Boothbay-Boothbay Harbor Community School District

CSD talks $50-$60 million concepts from master plan

Sat, 11/07/2020 - 8:00am

    Boothbay-Boothbay Harbor Community School District boards met with Lavallee Brensinger architects Nov. 5 for the first time since January to discuss two concepts for the redesign of Boothbay Region Elementary and High schools. The firm was chosen in November 2019 to create a master plan for the two schools’ campus. March sessions never occurred due to the COVID-19 pandemic.

    Design principal Ron Lamarre and K-12 studio leader Lance Whitehead presented the $50 million and $60 million concepts,  and several models and methods involving proposed layouts in a standard daily school schedule. Said Whitehead, “Today is about discussing the initial concepts and discussing what we learned from the early presentation, reviewing the scope of how we want to shape this and then giving us direction to keep this going …”

    Given the CSD and wider community’s desires, Whitehead said the Lavallee Brensinger team found BRES a good candidate for renovation and incorporation into a larger building; however, both concepts would demolish BRHS, which he said needs more work than is economical to incorporate in any of the designs.

    Lamarre said shared space is the future of education, including the classroom and large learning and physical activity areas, and cafeterias and kitchens, administrative offices, adult education and place-based learning.

    “For 39% of the time, (students on a standard schedule are) near the classroom, but not ... in it and they're only in that classroom for 35% of the day.”

    Lamarre cited educator David Thornburg's three models of learning: the “campfire” where students sit and listen, as in in a classroom; the “water hole” for group work; and “the cave,” for individual learning. Lamarre added a fourth, “life learning,” which can travel between models.

    “So, how long are they using the space … how big does the space need to be … and how do you design a classroom that can do all those things at the same time?”

    Whitehead detailed the concepts and how the elementary, middle and high schools would work with floor plans. The approximately $50 million concept demolishes BRHS and puts an L-shape addition, corner to corner, starting from BRES’s entrance out over a portion where BRHS is. The pre-K, elementary school and middle school entrance would be in the corner of the west side of the building and the high school and community entrance would be in the inner north corner between the old building and addition. The building would have four levels: the existing top floor; the existing ground floor with the top portion of the new build-out, two lower floors in the new build-out and a maintenance area at the building’s lowest point.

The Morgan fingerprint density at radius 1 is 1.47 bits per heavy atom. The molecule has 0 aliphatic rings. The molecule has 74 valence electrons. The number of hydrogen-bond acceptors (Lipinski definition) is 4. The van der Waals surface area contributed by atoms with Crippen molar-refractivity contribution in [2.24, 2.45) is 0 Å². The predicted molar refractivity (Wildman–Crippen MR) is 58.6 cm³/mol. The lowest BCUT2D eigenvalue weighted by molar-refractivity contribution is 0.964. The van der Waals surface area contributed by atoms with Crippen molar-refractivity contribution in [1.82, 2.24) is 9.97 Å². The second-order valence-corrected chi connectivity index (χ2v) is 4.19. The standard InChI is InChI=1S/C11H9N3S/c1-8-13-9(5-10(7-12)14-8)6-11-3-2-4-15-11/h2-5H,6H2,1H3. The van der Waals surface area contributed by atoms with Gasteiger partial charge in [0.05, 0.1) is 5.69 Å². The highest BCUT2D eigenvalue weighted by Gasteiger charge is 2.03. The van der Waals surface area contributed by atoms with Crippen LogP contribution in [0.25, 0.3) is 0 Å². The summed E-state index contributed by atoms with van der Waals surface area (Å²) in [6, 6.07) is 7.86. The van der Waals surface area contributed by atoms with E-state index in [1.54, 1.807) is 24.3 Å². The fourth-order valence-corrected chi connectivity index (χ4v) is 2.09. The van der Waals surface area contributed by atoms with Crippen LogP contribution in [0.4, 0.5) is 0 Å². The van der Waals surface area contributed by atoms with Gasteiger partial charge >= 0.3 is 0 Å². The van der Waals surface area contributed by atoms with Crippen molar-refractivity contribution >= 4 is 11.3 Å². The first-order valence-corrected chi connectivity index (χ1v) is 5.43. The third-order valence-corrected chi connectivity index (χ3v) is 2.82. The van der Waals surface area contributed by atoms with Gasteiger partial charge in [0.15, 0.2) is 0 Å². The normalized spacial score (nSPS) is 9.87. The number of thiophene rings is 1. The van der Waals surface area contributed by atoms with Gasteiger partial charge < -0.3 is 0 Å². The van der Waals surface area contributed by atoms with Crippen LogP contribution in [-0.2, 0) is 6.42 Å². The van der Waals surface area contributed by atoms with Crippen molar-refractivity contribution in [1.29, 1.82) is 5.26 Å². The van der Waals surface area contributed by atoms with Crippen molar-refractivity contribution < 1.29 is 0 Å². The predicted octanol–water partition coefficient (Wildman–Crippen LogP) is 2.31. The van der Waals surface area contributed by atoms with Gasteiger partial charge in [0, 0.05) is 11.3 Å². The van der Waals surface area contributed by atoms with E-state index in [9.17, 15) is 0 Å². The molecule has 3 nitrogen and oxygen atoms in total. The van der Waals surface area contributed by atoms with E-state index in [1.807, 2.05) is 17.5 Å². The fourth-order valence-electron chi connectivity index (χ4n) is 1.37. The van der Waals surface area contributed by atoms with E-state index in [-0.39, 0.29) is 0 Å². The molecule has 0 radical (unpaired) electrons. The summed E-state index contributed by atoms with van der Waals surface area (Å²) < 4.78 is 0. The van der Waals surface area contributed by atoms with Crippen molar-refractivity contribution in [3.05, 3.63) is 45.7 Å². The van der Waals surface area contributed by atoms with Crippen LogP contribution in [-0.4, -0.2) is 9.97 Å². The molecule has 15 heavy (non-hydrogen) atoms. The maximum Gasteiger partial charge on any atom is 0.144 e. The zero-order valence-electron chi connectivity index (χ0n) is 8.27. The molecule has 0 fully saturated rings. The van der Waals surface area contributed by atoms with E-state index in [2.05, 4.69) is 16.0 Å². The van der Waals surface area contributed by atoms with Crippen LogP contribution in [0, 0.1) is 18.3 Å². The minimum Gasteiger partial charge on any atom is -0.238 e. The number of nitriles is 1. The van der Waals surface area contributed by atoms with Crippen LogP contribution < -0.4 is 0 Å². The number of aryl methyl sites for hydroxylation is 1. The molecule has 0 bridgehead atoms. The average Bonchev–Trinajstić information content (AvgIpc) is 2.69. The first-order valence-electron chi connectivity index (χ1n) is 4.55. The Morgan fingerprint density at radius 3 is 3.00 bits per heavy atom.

In the approximately $60!million concept, BRES will have an addition along the southwest wing set below the building. BRHS would be demolished except the gymnasium which would continue its current use and serve as a community center and place-based education center. The high school entrance would be beside BRES's current entrance and the pre-K and elementary entrance would be the same as in the first concept. The middle school would share both entrances. The main building will have four levels: the existing top floor and main floor and the lower addition’s top and bottom levels.

    “Keep in mind, the more you share spaces, the less square footage we need to build or renovate. So, the opportunities to bring (the price) significantly down are where we start to discuss 'Do we need two cafeterias? Do we need two gyms?'”

    Considering the attention BRHS needs in the next few years, Trustee Richard Hallinan asked how far ahead the CSD needs to be thinking and how current investments might clash with plans to go in a different direction.

    “You don't want to lose (those) investments, you want to make sure (they’re) secure, but looking forward, if you figure out you're spending $250 or whatever per square foot per year on those buildings and you know you can build a building that would operate at $1 per square foot, that's when you really have to start crunching the numbers.”

    Lamarre said those will grab the community's attention and pose the question of whether they want to make a long term investment and save money later, or keep operating on a lower budget guaranteed to increase over time. With interest rates at an all time low, the schools’ future may be something to decide on sooner than later, he said.

    Whitehead and Lamarre said they will return with more information including an update to the concepts per feedback from the meeting, the current and projected cost per square foot of the current buildings, showing what those costs would be for the concepts, adjusting for further consolidated space, and incorporation of more outdoor learning area.